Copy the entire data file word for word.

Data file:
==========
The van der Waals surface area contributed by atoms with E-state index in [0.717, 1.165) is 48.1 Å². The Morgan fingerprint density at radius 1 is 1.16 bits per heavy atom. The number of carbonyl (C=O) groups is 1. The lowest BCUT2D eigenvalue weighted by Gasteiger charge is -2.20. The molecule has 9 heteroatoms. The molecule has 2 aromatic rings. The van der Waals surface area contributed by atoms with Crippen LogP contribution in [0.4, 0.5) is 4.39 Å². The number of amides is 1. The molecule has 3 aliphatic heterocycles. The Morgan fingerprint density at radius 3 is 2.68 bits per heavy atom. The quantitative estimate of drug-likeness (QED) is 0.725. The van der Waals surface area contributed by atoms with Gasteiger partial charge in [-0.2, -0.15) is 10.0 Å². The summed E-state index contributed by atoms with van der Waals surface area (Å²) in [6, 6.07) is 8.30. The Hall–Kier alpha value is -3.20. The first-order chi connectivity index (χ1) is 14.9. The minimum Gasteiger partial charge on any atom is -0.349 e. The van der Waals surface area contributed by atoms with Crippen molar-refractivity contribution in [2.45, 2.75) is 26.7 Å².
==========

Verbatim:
The van der Waals surface area contributed by atoms with E-state index in [0.717, 1.165) is 48.1 Å². The Morgan fingerprint density at radius 1 is 1.16 bits per heavy atom. The number of carbonyl (C=O) groups is 1. The lowest BCUT2D eigenvalue weighted by Gasteiger charge is -2.20. The molecule has 9 heteroatoms. The molecule has 2 aromatic rings. The van der Waals surface area contributed by atoms with Crippen LogP contribution in [0.4, 0.5) is 4.39 Å². The number of amides is 1. The molecule has 3 aliphatic heterocycles. The Morgan fingerprint density at radius 3 is 2.68 bits per heavy atom. The quantitative estimate of drug-likeness (QED) is 0.725. The van der Waals surface area contributed by atoms with Gasteiger partial charge in [-0.2, -0.15) is 10.0 Å². The summed E-state index contributed by atoms with van der Waals surface area (Å²) in [6, 6.07) is 8.30. The Hall–Kier alpha value is -3.20. The first-order chi connectivity index (χ1) is 14.9. The minimum Gasteiger partial charge on any atom is -0.349 e. The van der Waals surface area contributed by atoms with Crippen molar-refractivity contribution in [2.45, 2.75) is 26.7 Å².